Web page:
Lifestyle change lowers T2D risk in women with gestational diabetes mellitus history

Stephen Padilla
26 Sep 2022
Moderate exercise, dieting may reduce risk of C-section, gestational diabetes

Each additional optimal modifiable factor among women with a history of gestational diabetes mellitus (GDM) significantly contributes to a reduction in type 2 diabetes (T2D) risk, suggests a recent study. These associations are also present among individuals who are overweight/obese or are at greater genetic susceptibility to T2D.

“Participants who had optimal levels of all five modifiable factors after the index pregnancy had a more than 90-percent lower risk for developing T2D compared with those who did not have any,” the researchers said.

This prospective cohort study included a total of 4,275 women with a history of GDM from the Nurses’ Health Study II, with repeated measurements of weight and lifestyle factors and followed up between 1991 and 2009.

The researchers assessed the following modifiable risk factors: not being overweight or obese (body mass index [BMI] <25.0 kg/m2), high quality diet (top two-fifths of the modified Alternate Healthy Eating Index), regular exercise (≥150 min/week of moderate intensity or ≥75 min/week of vigorous intensity), moderate alcohol consumption (5.0‒14.9 g/day), and no current smoking.

Genetic susceptibility for T2D was defined by a genetic risk score based on 59 single nucleotide polymorphisms associated with T2D in a subset of participants (n=1,372).

Of the participants, 924 developed T2D over a median 27.9 years of follow-up. Women with optimal levels of all five factors had >90-percent lower T2D compared with those without optimal levels of any of the risk factors. [BMJ 2022;378:e070312]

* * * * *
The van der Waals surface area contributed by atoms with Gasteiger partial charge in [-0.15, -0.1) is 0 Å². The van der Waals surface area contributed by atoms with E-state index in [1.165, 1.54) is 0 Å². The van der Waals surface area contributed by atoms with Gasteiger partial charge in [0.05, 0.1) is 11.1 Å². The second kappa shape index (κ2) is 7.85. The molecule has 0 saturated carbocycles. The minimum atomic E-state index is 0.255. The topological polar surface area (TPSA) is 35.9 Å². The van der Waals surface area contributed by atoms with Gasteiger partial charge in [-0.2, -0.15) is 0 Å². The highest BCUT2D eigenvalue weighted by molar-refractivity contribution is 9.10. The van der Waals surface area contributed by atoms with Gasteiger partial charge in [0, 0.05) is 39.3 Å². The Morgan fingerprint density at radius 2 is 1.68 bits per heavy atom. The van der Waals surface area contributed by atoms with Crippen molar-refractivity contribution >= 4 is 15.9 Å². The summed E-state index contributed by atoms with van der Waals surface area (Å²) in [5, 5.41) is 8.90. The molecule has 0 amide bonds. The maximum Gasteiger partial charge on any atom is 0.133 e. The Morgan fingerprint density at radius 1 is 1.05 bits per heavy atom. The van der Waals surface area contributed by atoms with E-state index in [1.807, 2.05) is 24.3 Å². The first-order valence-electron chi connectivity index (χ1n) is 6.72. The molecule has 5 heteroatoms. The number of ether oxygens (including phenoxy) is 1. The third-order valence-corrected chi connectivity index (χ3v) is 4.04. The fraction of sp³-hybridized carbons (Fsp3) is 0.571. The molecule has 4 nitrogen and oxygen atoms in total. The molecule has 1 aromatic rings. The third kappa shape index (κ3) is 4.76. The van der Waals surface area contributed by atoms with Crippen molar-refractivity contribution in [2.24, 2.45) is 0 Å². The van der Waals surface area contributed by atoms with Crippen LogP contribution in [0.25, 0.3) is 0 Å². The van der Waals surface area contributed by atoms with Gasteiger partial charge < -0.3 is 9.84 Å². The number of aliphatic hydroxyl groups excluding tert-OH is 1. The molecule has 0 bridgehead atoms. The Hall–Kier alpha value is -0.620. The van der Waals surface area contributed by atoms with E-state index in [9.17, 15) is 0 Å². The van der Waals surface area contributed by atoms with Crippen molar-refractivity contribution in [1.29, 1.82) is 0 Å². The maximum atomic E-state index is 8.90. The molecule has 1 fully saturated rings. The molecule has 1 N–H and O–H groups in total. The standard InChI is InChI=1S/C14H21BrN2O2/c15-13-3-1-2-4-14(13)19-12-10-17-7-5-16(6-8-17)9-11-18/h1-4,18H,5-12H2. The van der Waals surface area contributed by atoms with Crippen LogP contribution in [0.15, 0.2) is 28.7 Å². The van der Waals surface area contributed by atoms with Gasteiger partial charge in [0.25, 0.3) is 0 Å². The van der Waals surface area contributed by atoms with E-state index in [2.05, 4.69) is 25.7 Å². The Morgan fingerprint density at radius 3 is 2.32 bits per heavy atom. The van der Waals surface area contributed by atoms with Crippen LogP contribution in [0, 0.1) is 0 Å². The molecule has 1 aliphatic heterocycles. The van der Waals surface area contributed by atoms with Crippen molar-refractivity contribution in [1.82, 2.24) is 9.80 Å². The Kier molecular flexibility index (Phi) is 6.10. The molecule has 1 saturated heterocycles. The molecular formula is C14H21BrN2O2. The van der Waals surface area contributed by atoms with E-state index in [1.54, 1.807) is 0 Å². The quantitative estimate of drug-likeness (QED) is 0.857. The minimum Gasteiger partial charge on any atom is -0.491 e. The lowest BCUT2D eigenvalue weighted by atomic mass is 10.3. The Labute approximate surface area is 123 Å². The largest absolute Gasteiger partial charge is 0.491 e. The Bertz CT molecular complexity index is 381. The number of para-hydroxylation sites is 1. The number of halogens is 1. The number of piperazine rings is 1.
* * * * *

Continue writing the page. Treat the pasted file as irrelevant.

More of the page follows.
For women with one, two, three, four, and five optimal levels of modifiable factors, the hazard ratios (HRs) of T2D were 0.94 (95 percent confidence interval [CI], 0.59‒1.49), 0.61 (95 percent CI, 0.38‒0.96), 0.32 (95 percent CI, 0.20‒0.51), 0.15 (95 percent CI, 0.09‒0.26), and 0.08 (95 percent CI, 0.03‒0.23), respectively, compared with none (ptrend<0.001).

The benefit with having optimal modifiable factors was also evident in participants who were overweight/obese or with higher genetic susceptibility (ptrend<0.001).

The HR for having optimal levels of the other four risk factors among women with BMI ≥25 kg/m2 (n=2,227) was 0.40 (95 percent CI, 0.18‒0.91). Among those with higher genetic susceptibility, the HR for achieving four optimal factors was 0.11 (95 percent CI, 0.04‒0.29). Of note, no T2D events occurred in those with optimal levels of all five factors.

“Our findings are … consistent with a subgroup analysis of women with a history of GDM (n=350) in the Diabetes Prevention Programme, where an intensive lifestyle intervention involving weight loss through diet and increased physical activity reduced the risk of T2D by 50 percent after 3 years of follow-up compared with placebo,” the researchers said. [J Clin Endocrinol Metab 2008;93:4774-4779]

“Updated findings from the main Diabetes Prevention Programme study supported the long-term effectiveness of the lifestyle interventions on preventing T2D over 15 years of follow-up,” they added. [Lancet Diabetes Endocrinol 2015;3:866-875]

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